It's hard to imagine that Juliana Daugherty's softness and subtlety could materialize amid the tumult of current-day Charlottesville, VA, but every mode of being continues in the people of Charlottesville, as it does elsewhere, despite the impressions headlines might give. Despite the societal ills that dominate our screens, private struggles still exist, and Daugherty's debut Light gives them palatable, manageable, and satisfying form. "I wrote this record partly to strip mental illness of its power," Daugherty says. She adds, "There is nothing useful or beautiful to be gleaned from the experience of depression." Though this statement seems contrary to the romantic tone of Light, it is refreshing to hear an artist speak of their own depression with objectivity, unwilling to be charmed by the gloom. Daugherty wields her songcraft like a sword, not a diary to be buried in a drawer. As one listens, it becomes clear that Light was not a title chosen despite the gravity of its subject matter-- romantic struggle, abject depression, and throbbing vulnerability-- but rather in service of it. Light, so to speak, comes when we give shape to what haunts us.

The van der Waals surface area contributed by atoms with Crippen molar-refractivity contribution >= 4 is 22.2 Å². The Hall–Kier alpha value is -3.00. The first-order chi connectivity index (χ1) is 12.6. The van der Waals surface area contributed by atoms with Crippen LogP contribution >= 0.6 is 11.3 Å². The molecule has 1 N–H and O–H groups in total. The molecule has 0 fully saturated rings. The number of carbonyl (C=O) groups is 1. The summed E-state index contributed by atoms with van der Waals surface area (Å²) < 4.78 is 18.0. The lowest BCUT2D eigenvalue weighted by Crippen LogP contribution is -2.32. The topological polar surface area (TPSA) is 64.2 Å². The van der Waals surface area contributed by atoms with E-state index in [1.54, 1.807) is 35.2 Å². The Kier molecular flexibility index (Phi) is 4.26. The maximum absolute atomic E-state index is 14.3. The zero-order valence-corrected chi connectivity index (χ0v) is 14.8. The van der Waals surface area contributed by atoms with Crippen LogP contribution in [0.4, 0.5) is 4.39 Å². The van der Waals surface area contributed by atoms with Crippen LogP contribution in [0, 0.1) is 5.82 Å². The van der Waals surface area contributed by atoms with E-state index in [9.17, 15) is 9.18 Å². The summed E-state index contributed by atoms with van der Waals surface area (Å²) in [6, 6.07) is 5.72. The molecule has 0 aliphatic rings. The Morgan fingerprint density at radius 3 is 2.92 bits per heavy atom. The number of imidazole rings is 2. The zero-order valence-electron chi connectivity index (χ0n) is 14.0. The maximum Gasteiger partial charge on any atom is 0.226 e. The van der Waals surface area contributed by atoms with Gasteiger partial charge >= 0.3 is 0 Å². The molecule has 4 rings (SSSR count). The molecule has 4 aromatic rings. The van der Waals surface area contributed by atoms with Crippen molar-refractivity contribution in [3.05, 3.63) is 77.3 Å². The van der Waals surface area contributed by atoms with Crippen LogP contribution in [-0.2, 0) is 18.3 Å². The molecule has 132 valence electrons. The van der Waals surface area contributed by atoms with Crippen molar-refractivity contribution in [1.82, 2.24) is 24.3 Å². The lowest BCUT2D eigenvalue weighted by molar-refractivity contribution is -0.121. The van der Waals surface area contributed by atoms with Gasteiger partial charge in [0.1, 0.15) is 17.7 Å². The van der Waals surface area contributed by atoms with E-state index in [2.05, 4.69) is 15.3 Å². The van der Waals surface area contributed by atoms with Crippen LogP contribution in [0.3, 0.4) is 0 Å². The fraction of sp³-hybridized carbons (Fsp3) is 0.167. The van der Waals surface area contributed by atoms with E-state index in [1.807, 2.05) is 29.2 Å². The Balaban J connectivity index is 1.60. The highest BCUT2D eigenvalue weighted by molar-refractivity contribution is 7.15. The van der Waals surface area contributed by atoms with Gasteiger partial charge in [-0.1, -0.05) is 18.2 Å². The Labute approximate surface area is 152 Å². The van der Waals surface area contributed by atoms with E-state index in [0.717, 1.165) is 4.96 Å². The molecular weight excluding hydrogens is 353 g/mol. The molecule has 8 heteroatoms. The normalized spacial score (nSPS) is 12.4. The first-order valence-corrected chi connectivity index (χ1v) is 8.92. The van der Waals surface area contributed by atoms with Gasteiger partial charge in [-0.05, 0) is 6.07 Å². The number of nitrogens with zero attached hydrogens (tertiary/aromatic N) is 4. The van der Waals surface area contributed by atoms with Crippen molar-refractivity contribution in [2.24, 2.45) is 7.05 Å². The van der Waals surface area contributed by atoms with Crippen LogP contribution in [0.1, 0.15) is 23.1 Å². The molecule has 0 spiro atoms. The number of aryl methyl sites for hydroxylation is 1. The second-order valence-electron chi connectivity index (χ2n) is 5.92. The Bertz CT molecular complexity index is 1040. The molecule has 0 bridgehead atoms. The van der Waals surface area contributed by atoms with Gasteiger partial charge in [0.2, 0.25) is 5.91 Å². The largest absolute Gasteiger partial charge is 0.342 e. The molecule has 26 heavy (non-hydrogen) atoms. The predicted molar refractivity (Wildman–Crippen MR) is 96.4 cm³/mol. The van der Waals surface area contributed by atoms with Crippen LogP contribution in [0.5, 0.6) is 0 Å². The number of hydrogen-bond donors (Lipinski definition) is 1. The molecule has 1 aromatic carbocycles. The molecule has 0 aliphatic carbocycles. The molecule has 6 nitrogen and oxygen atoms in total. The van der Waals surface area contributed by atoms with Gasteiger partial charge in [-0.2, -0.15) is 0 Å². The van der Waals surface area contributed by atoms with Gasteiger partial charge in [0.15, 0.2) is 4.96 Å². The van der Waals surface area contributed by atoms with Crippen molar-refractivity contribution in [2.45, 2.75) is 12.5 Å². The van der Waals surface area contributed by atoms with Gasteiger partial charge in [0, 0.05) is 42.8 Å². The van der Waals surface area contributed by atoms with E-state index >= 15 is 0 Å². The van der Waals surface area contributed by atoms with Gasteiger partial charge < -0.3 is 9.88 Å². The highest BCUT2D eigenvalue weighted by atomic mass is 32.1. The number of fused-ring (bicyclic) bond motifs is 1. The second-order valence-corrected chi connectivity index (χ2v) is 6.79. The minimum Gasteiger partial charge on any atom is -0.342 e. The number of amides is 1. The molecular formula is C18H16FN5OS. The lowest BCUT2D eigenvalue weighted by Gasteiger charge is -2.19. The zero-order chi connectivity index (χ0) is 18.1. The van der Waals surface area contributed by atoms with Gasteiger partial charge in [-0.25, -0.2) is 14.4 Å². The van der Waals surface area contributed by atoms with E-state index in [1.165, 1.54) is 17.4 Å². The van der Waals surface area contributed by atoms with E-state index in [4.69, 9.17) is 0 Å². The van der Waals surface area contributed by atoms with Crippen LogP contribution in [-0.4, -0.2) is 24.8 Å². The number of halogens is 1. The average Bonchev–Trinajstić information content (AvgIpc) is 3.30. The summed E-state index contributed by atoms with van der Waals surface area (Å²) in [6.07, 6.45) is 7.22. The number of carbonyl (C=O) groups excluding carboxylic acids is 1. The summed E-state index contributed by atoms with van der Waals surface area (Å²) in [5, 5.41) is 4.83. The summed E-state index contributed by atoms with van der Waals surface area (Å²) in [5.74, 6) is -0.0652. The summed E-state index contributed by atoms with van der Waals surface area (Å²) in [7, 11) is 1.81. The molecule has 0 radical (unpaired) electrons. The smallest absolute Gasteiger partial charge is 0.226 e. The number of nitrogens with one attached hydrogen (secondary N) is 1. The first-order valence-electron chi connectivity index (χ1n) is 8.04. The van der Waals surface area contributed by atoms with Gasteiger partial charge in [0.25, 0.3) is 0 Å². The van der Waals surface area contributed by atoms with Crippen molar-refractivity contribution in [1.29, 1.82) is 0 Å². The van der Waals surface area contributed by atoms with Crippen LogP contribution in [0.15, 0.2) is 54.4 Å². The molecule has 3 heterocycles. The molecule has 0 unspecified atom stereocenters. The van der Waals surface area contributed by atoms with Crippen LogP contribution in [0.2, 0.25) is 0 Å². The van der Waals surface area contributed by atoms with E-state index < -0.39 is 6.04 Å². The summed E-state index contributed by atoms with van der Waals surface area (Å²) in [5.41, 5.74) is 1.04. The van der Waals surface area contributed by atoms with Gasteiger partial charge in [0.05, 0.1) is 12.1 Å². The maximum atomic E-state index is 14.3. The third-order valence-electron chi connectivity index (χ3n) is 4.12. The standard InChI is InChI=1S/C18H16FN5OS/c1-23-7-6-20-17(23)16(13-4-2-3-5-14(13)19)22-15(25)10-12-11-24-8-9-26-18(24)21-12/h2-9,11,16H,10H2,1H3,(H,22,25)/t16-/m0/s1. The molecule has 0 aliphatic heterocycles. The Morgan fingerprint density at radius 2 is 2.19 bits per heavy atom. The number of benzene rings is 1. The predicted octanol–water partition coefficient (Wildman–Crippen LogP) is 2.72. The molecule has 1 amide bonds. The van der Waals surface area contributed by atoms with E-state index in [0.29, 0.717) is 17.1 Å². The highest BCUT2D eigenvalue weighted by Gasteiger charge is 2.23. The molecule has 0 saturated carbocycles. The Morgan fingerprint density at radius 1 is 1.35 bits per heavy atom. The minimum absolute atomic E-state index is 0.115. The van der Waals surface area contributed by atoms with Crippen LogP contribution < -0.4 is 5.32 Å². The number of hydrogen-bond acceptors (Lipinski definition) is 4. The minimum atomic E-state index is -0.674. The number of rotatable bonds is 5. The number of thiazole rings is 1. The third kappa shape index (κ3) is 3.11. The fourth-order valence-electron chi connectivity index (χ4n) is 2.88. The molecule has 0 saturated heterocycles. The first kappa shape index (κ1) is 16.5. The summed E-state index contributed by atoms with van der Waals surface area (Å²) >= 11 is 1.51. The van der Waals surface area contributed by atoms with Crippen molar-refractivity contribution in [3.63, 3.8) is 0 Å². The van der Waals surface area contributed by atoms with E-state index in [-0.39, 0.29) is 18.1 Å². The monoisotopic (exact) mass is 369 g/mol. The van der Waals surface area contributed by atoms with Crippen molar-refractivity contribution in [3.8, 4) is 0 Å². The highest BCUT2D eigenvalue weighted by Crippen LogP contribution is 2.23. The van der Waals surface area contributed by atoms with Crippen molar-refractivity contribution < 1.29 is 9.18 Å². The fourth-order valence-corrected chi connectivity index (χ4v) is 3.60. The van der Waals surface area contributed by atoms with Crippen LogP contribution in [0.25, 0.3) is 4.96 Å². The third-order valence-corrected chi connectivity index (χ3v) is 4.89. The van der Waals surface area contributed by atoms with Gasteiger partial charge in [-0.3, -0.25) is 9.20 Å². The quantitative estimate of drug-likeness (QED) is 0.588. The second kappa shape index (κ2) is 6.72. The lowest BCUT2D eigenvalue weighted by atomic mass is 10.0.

Come For Me
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